2020 Bankruptcy Filings in Pittsburgh at Lowest in 17 Years Despite COVID-19 Global Pandemic

In October of 2020, the Duquesne Business Law Informant published an article regarding how the coronavirus pandemic had caused 739 businesses to close their doors permanently.  Four months later, although the COVID-19 pandemic is still ongoing, the Pittsburgh Business Times reported that bankruptcy filings in 2020 were the lowest in Pittsburgh that they had been in at least 17 years.

This past August, the news site reported that Pittsburgh area businesses had the lowest number of bankruptcy filings going into the second quarter of the year that the US Bankruptcy Court for the Wester District of Pennsylvania had seen in the past 15 years.  At the time, there were concerns that the low numbers would not last, that the numbers were going to increase in the second half of the year. 

Earlier that year, the Pittsburgh Business Times predicted that the number of bankruptcies in 2020 would increase, following a trend of increased commercial filings in 2019.  However, there were only 212 commercial bankruptcy filings during the fiscal year of 2020.  This number is a marked decrease from the 267 filings, and even fewer than the 232 of 2014. 

The American Bankruptcy Institute, the nation’s largest association of bankruptcy professionals, provided the news media site with data pertaining to the breakdown of the number of each type of bankruptcy filings filed in the past year.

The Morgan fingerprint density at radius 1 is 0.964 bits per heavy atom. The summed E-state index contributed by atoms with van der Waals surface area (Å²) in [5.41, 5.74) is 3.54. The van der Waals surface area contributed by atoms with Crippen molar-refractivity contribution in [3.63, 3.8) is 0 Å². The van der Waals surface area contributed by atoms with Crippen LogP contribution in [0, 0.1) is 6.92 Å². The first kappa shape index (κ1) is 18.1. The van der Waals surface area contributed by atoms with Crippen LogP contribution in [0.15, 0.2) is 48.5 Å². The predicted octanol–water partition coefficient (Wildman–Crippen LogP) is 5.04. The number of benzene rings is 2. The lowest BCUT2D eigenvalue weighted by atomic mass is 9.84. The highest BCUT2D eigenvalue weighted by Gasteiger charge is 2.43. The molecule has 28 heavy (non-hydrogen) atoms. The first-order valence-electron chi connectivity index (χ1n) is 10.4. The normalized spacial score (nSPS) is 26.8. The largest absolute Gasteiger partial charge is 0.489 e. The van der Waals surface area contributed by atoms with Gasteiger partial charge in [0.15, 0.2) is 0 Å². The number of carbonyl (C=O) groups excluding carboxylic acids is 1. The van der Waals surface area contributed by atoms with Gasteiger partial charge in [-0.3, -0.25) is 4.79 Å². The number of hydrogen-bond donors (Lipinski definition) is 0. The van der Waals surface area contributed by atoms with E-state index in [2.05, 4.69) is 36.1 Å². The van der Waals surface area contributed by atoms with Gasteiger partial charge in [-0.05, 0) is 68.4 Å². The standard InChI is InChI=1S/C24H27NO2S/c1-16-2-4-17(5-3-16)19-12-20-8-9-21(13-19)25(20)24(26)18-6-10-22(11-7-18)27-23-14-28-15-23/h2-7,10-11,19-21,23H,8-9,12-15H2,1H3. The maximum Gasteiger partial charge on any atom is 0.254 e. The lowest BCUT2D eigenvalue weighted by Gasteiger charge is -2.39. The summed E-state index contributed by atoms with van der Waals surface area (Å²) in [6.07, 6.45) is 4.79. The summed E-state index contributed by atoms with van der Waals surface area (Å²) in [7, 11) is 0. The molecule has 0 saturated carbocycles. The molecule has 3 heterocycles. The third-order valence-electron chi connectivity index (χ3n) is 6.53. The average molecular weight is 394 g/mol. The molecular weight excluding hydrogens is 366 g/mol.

In 2020, Pittsburgh had 137 Chapter 7 filings, or liquidations.  48 Chapter 11 bankruptcy filings, or restructurings, occurred.  There were 25 Chapter 13 filings, referred to by the Times as “a wage earner’s plan for sole practitioners.” 

These low numbers come as a shock to many, as the summer and early fall of 2020 marked many big-name companies filing for bankruptcy, including J. Crew, J.C. Penny, and Brooks Brothers.  However, the Paycheck Protection Program (“PPP”), managed by the U.S. Small Business Administration, was able help many small businesses that were struggling due to the coronavirus pandemic during 2020.  Last month, as the second round of PPP was authorized, providing $284 billion of federal funding in loans to small businesses that are continuing to struggle.

It is unclear what effect this second round of funding will have on small businesses in the Pittsburgh area.  But as the coronavirus pandemic continues and Pennsylvania struggles to get second doses of the Moderna virus to its citizens, it is uncertain how long these decreased bankruptcy filings will last. 

Be the first to comment

Leave a Reply

Your email address will not be published.